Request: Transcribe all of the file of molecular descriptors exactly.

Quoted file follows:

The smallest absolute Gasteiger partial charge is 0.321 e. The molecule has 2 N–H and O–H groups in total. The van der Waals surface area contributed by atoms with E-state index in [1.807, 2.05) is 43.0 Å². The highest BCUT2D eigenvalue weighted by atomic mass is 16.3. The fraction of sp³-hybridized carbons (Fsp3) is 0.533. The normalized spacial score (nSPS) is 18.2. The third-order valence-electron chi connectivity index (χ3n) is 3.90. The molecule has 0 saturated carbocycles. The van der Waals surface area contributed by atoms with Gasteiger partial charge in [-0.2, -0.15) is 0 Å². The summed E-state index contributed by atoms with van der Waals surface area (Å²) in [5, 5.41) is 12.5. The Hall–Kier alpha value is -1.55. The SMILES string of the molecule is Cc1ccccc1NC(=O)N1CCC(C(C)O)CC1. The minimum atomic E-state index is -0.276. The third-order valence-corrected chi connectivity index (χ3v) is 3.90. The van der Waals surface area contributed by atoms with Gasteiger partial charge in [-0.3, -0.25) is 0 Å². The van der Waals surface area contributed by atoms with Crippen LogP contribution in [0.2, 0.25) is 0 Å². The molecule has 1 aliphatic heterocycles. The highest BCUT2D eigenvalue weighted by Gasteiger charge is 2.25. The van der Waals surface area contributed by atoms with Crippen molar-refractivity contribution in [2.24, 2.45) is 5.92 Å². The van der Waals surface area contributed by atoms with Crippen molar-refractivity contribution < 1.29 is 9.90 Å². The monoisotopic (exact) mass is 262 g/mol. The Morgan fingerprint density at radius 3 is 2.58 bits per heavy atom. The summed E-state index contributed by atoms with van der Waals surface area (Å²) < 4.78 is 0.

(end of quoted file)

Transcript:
The smallest absolute Gasteiger partial charge is 0.321 e. The molecule has 2 N–H and O–H groups in total. The van der Waals surface area contributed by atoms with E-state index in [1.807, 2.05) is 43.0 Å². The highest BCUT2D eigenvalue weighted by atomic mass is 16.3. The fraction of sp³-hybridized carbons (Fsp3) is 0.533. The normalized spacial score (nSPS) is 18.2. The third-order valence-electron chi connectivity index (χ3n) is 3.90. The molecule has 0 saturated carbocycles. The van der Waals surface area contributed by atoms with Gasteiger partial charge in [-0.2, -0.15) is 0 Å². The summed E-state index contributed by atoms with van der Waals surface area (Å²) in [5, 5.41) is 12.5. The Hall–Kier alpha value is -1.55. The SMILES string of the molecule is Cc1ccccc1NC(=O)N1CCC(C(C)O)CC1. The minimum atomic E-state index is -0.276. The third-order valence-corrected chi connectivity index (χ3v) is 3.90. The van der Waals surface area contributed by atoms with Gasteiger partial charge in [-0.3, -0.25) is 0 Å². The van der Waals surface area contributed by atoms with Crippen LogP contribution in [0.2, 0.25) is 0 Å². The molecule has 1 aliphatic heterocycles. The highest BCUT2D eigenvalue weighted by Gasteiger charge is 2.25. The van der Waals surface area contributed by atoms with Crippen molar-refractivity contribution in [2.24, 2.45) is 5.92 Å². The van der Waals surface area contributed by atoms with Crippen molar-refractivity contribution < 1.29 is 9.90 Å². The monoisotopic (exact) mass is 262 g/mol. The Morgan fingerprint density at radius 3 is 2.58 bits per heavy atom. The summed E-state index contributed by atoms with van der Waals surface area (Å²) < 4.78 is 0.